Horror gamers have an obvious compulsion to the terrifying. Games like Outlast, Amnesia and Alien: Isolation bare testament to that quite readily. However, we may also foster some fondness for things a little cuter than aggressive masses of mangled body parts. Or at the very least, we like to see cuddly and adorable turned on its ear. After all, I would be a little hard-pressed to argue that the arrival of the animatronic specter brings gamers much glee in Five Nights at Freddy’s. It’s kind of fun to be lulled into a false sense of security, even if you are fully-aware that it will quickly head south. Enter Lag Studios’ Spooky’s House of Jump Scares. Though still on the homestretch of its development, the large portion of the game that is available to play (for free through Desura, by the way) is a fun and freakish chimera of retro delight and evolving frights.
Described by an expositional title crawl, the player-character happens upon a fortress of mystery, curated by an unassuming adolescent ghost. The player is tasked with descending through a thousand rooms of an adorable Hell, examining notes and evading cardboard cutouts along the way.Gradually, lethal creatures and apparitions are introduced to thwart the journey. Ranging from a child-eating ghost of Japanese folklore to a reality-bending monster straight out of S.T.A.L.K.E.R: Shadow of Chernobyl, an ensemble cast of both cinematic and gaming tropes are in full swing. Despite the abundance of familiar faces, however, the game’s pace saves itself from feeling stale or unoriginally derivative.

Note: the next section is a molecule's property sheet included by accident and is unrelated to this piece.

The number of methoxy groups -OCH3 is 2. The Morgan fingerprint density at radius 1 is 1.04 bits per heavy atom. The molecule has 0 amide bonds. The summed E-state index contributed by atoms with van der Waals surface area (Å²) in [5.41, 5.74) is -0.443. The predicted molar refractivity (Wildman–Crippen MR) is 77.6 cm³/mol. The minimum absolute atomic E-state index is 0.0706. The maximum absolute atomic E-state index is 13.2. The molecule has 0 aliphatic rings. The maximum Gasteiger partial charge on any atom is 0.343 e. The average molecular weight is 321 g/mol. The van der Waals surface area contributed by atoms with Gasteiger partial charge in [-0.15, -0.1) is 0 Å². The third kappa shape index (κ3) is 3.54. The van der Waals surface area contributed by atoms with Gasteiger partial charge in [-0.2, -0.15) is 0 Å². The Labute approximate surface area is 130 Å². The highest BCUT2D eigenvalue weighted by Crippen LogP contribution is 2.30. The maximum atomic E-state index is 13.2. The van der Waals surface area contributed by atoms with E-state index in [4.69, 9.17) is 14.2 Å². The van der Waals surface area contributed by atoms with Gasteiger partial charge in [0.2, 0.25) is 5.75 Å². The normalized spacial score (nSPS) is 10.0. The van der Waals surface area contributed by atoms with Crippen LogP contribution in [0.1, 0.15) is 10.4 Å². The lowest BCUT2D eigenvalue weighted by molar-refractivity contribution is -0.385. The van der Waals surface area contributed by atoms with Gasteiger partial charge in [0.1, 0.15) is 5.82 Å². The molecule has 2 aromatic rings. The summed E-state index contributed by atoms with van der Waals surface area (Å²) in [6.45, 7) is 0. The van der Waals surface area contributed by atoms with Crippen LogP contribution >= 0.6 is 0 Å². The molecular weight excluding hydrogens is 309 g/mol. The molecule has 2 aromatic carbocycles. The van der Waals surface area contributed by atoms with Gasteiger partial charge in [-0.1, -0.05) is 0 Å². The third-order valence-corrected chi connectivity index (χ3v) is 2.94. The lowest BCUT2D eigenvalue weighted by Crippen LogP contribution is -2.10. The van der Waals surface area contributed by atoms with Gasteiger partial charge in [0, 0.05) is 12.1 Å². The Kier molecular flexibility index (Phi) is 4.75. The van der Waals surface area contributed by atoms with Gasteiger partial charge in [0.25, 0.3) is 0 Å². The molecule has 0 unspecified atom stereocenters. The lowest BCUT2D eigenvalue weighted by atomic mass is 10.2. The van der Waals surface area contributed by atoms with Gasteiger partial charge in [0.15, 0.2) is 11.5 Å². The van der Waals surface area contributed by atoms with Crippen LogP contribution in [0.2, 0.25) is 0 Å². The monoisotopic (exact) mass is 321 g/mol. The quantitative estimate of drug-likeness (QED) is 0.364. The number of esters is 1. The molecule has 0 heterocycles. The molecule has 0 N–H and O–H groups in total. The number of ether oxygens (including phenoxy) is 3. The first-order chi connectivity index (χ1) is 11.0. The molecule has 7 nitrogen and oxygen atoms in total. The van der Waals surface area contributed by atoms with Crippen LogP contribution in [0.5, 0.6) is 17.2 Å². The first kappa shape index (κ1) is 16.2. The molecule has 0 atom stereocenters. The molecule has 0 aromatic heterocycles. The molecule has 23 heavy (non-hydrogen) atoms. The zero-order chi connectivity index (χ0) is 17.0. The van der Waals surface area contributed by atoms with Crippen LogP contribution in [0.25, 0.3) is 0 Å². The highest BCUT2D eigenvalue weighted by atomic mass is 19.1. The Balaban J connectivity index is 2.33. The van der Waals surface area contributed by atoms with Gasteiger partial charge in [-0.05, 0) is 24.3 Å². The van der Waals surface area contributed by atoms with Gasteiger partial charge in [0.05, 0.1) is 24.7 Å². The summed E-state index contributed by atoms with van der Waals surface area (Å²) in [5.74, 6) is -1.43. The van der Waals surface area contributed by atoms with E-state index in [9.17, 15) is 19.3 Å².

The aesthetic, perhaps Spooky’s largest strength, keeps the rather repetitious nature of the player’s task fresh. Every fifty to a hundred rooms yields a new locale, each with a hefty serving of literature to frame the upcoming fright. The break from the more common castle crawl is a relief, and the fact that the monsters continue to pursue the player long after they escape their native zone emphasizes that nowhere is safe.
The sound work also lends itself to a well-thought design. The aforementioned cardboard cutouts, though usually cute, are typically accompanied by a loud and unsettling byte of sound. Each of the primary monsters yield their own track as well, hinting at not only their arrival but also the player’s inevitable doom. Some tracks may prove softer and more melodic than those of a bit higher intensity, but they are all undeniably discomforting.
Given the game’s continued development, flaws are not really worth harping on to a drastic extent. However, some things should be taken into consideration. Each creature is fairly jarring upfront, but after a few moments they become pretty easy to evade. Likewise, the rooms that tend to cycle are never terribly difficult to traverse, hindering one’s stress abruptly. On another note, some enemies only damage you slightly, and given a regenerative health meter, some ghouls can be passed by as relatively harmless. Given, an unusable “modify room layout” option and a couple hundred more rooms left to program warrant plenty of time to alleviate these small infractions.
Spooky’s House of Jump Scares is a welcome addition to a genre plagued with dingy corridors and redundant, fleshy enemies. The piece is difficult to put down and an accessible introduction for anyone looking to jump into this style of game. Remember to check back with the hosting client regularly, as Lag Studios seem to provide updates on a fairly consistent basis.